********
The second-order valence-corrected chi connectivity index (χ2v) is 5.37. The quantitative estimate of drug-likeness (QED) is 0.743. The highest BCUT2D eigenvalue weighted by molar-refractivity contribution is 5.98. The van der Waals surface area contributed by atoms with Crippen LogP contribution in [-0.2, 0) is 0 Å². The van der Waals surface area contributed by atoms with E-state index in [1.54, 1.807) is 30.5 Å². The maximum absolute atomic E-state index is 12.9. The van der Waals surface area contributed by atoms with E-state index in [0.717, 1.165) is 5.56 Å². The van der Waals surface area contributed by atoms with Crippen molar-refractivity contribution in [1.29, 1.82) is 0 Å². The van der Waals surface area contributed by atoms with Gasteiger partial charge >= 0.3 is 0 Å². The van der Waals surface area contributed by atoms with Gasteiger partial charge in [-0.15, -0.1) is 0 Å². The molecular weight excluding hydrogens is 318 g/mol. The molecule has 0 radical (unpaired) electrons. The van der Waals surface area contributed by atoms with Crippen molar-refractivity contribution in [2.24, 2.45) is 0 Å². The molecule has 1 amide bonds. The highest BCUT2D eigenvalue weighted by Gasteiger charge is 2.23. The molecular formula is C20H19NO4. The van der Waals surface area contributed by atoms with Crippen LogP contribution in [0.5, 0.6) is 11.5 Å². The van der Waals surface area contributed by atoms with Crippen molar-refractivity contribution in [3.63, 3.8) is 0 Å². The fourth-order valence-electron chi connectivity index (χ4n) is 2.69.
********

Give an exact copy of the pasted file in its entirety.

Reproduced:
The second-order valence-corrected chi connectivity index (χ2v) is 5.37. The quantitative estimate of drug-likeness (QED) is 0.743. The highest BCUT2D eigenvalue weighted by molar-refractivity contribution is 5.98. The van der Waals surface area contributed by atoms with Crippen LogP contribution in [-0.2, 0) is 0 Å². The van der Waals surface area contributed by atoms with E-state index in [1.54, 1.807) is 30.5 Å². The maximum absolute atomic E-state index is 12.9. The van der Waals surface area contributed by atoms with E-state index in [0.717, 1.165) is 5.56 Å². The van der Waals surface area contributed by atoms with Crippen molar-refractivity contribution in [1.29, 1.82) is 0 Å². The van der Waals surface area contributed by atoms with Gasteiger partial charge >= 0.3 is 0 Å². The van der Waals surface area contributed by atoms with Gasteiger partial charge in [-0.15, -0.1) is 0 Å². The molecular weight excluding hydrogens is 318 g/mol. The molecule has 0 radical (unpaired) electrons. The van der Waals surface area contributed by atoms with Crippen molar-refractivity contribution in [2.24, 2.45) is 0 Å². The molecule has 1 amide bonds. The highest BCUT2D eigenvalue weighted by Gasteiger charge is 2.23. The molecular formula is C20H19NO4. The van der Waals surface area contributed by atoms with Crippen LogP contribution in [0.5, 0.6) is 11.5 Å². The van der Waals surface area contributed by atoms with Crippen molar-refractivity contribution in [3.63, 3.8) is 0 Å². The fourth-order valence-electron chi connectivity index (χ4n) is 2.69.